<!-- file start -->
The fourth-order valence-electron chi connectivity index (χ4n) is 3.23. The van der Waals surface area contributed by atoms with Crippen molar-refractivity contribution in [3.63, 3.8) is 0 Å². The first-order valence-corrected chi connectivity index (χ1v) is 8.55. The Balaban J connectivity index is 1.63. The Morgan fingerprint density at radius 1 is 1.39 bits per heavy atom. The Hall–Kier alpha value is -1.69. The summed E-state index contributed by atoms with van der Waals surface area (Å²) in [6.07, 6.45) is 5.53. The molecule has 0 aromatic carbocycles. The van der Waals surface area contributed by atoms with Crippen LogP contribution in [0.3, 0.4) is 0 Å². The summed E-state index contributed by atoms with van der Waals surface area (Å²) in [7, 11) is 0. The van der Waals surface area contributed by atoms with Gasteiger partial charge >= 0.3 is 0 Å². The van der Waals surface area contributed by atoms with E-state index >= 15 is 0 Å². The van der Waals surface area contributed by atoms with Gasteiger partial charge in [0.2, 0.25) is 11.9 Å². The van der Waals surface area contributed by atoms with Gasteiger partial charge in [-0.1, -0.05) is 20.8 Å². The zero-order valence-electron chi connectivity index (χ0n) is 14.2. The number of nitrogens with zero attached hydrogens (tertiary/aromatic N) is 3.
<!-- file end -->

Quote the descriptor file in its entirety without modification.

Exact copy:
The fourth-order valence-electron chi connectivity index (χ4n) is 3.23. The van der Waals surface area contributed by atoms with Crippen molar-refractivity contribution in [3.63, 3.8) is 0 Å². The first-order valence-corrected chi connectivity index (χ1v) is 8.55. The Balaban J connectivity index is 1.63. The Morgan fingerprint density at radius 1 is 1.39 bits per heavy atom. The Hall–Kier alpha value is -1.69. The summed E-state index contributed by atoms with van der Waals surface area (Å²) in [6.07, 6.45) is 5.53. The molecule has 0 aromatic carbocycles. The van der Waals surface area contributed by atoms with Crippen LogP contribution in [0.3, 0.4) is 0 Å². The summed E-state index contributed by atoms with van der Waals surface area (Å²) in [7, 11) is 0. The van der Waals surface area contributed by atoms with Gasteiger partial charge >= 0.3 is 0 Å². The van der Waals surface area contributed by atoms with E-state index >= 15 is 0 Å². The van der Waals surface area contributed by atoms with Gasteiger partial charge in [0.2, 0.25) is 11.9 Å². The van der Waals surface area contributed by atoms with Gasteiger partial charge in [-0.1, -0.05) is 20.8 Å². The zero-order valence-electron chi connectivity index (χ0n) is 14.2. The number of nitrogens with zero attached hydrogens (tertiary/aromatic N) is 3.